India are talking about hosting a day-night test against New Zealand during their tour to the game's most powerful country in October.
So what are the pros and cons of the idea?
Another country embracing the idea of pink ball test cricket. So far there's only been one test played under lights - New Zealand's loss in Adelaide last December - but Pakistan are playing Australia at Brisbane in a day-nighter in December. They are coming and India are front-footing the idea.
2: Don't be fooled by the notion of Indian grounds being routinely packed for test matches. They aren't, unless it's Australia visiting. India may have mighty cricket wealth, but empty stands are a bad look no matter the size of your bank balance. They need bums on seats and the idea of turning up after a day's work has appeal for them just as it does for other countries.
3: If New Zealand agree to the proposal, and there's much discussion to be had first, it won't be a bad thing for New Zealand Cricket. They are seen as a progressive country, in the sense they were happy to play the Adelaide test to get the concept off the ground. Having other, more powerful countries taking an upbeat view of dealings with New Zealand could have significant spinoffs.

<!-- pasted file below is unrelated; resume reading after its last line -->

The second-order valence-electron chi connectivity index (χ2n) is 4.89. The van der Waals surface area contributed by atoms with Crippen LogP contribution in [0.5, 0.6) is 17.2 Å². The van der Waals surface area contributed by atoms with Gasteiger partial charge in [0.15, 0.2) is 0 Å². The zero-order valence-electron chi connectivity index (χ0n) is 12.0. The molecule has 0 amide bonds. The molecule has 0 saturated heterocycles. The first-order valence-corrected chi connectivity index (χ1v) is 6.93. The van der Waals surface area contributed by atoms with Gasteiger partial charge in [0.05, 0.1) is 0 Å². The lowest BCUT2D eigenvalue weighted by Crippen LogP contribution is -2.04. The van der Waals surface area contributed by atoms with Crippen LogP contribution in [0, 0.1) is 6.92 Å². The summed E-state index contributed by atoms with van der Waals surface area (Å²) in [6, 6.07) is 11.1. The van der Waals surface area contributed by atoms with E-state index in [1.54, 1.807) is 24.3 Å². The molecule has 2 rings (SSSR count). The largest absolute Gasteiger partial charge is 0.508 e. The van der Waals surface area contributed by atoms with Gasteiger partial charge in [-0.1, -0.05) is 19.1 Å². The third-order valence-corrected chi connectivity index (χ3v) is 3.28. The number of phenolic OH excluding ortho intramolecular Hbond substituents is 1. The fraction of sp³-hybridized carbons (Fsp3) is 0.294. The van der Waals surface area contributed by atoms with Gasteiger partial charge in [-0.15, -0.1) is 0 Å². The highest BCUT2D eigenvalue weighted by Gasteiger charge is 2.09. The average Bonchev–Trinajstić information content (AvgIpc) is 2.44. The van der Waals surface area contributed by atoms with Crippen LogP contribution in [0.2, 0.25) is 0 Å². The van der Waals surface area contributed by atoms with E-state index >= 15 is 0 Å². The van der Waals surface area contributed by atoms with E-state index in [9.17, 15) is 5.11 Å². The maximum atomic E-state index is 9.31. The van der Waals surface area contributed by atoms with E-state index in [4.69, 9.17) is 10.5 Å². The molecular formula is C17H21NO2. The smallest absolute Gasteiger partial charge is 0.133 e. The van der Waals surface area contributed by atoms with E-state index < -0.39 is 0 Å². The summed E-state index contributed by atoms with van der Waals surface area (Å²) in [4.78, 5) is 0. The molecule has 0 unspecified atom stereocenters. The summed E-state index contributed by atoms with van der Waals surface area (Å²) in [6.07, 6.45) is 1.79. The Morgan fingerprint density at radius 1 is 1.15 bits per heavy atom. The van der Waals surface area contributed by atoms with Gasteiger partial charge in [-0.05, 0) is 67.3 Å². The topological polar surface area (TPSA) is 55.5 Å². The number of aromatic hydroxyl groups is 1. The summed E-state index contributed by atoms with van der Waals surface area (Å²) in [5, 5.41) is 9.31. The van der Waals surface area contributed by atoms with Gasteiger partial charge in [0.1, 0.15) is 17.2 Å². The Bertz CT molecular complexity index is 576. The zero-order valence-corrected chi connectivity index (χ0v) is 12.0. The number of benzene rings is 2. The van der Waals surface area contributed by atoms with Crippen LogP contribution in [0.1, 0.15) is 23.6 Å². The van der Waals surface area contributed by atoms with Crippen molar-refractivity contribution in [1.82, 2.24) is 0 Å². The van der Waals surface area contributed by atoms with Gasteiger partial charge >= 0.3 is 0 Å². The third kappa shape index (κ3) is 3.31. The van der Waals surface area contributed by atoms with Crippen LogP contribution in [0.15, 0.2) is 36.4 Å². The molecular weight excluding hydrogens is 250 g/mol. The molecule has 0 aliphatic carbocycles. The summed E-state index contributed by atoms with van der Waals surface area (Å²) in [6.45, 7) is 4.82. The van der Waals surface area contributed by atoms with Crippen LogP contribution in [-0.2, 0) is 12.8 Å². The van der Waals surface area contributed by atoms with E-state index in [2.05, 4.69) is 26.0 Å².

Abrasive pitches are a disaster for the pink balls. Abrasive pitches are not, ahem, uncommon in India. Newer model balls are still being developed, but they don't react well when the surfaces are rough. Worse still, pitches akin to the shameful Nagpur strip for last year's test against South Africa - all over inside three days; 12 wickets on day one, 20 on day two, offspinner Ravi Ashwin finishing with 12 for 98 - would render the exercise pointless.
2: Evening dew would be a concern, although evidently there is a substance which can be sprayed on the ground to limit the amount of damp. The complaint during the Adelaide test was that once the lights kicked in, batting became significantly more difficult. The latest model pink ball has had its stiching changed to black, which has seemed to show up better, in batsmens' eyes, than its predecessor. The Adelaide pitch has more grass than usual left on it to cushion the wear and tear effects of ground on ball, something Indian officials would need to bear in mind.
3: Visiting teams would fear a stitch-up - a mix of poor pitch preparation combined with the difficulties of coping with a pink ball under lights - and would take some convincing. Not all Indian grounds have top quality floodlighting and some Indian Premier League venues would not pass International Cricket Council muster for tests, in the same way Napier's McLean Park is not up to scratch, whereas Seddon Park and Eden Park are. Then again, it would be in India's interests to prepare the best quality pitch possible. The location is key. Pitches in Hyderabad differ markedly from, say, Delhi, and again from, say, Kolkata.
4: Bad viewing time in New Zealand. Assuming the test would start around 2pm local time, that will have the first interval - drinks for 20 minutes - arriving just before midnight in paradise. No good.